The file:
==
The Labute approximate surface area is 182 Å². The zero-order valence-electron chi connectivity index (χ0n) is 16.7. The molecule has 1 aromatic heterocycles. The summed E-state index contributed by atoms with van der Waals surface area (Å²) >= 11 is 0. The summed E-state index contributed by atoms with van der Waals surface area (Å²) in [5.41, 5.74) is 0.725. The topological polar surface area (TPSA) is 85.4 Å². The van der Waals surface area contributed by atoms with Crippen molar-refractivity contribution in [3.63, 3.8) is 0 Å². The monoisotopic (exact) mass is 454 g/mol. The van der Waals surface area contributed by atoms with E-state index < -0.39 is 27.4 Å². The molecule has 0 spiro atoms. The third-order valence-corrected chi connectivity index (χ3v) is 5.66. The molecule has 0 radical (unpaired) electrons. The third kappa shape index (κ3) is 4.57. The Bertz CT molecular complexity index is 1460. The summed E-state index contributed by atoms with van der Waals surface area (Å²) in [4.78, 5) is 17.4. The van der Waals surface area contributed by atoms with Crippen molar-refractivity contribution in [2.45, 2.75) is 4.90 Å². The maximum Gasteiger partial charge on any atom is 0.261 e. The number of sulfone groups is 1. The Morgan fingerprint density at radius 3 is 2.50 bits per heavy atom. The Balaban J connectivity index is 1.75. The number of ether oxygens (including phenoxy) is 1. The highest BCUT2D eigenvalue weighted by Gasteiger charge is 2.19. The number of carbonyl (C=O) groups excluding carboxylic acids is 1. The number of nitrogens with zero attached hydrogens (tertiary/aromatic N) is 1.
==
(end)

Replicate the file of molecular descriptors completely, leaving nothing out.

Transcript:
The Labute approximate surface area is 182 Å². The zero-order valence-electron chi connectivity index (χ0n) is 16.7. The molecule has 1 aromatic heterocycles. The summed E-state index contributed by atoms with van der Waals surface area (Å²) >= 11 is 0. The summed E-state index contributed by atoms with van der Waals surface area (Å²) in [5.41, 5.74) is 0.725. The topological polar surface area (TPSA) is 85.4 Å². The van der Waals surface area contributed by atoms with Crippen molar-refractivity contribution in [3.63, 3.8) is 0 Å². The monoisotopic (exact) mass is 454 g/mol. The van der Waals surface area contributed by atoms with E-state index < -0.39 is 27.4 Å². The molecule has 0 spiro atoms. The third-order valence-corrected chi connectivity index (χ3v) is 5.66. The molecule has 0 radical (unpaired) electrons. The third kappa shape index (κ3) is 4.57. The Bertz CT molecular complexity index is 1460. The summed E-state index contributed by atoms with van der Waals surface area (Å²) in [4.78, 5) is 17.4. The van der Waals surface area contributed by atoms with Crippen molar-refractivity contribution in [2.45, 2.75) is 4.90 Å². The maximum Gasteiger partial charge on any atom is 0.261 e. The number of sulfone groups is 1. The Morgan fingerprint density at radius 3 is 2.50 bits per heavy atom. The Balaban J connectivity index is 1.75. The number of ether oxygens (including phenoxy) is 1. The highest BCUT2D eigenvalue weighted by Gasteiger charge is 2.19. The number of carbonyl (C=O) groups excluding carboxylic acids is 1. The number of nitrogens with zero attached hydrogens (tertiary/aromatic N) is 1.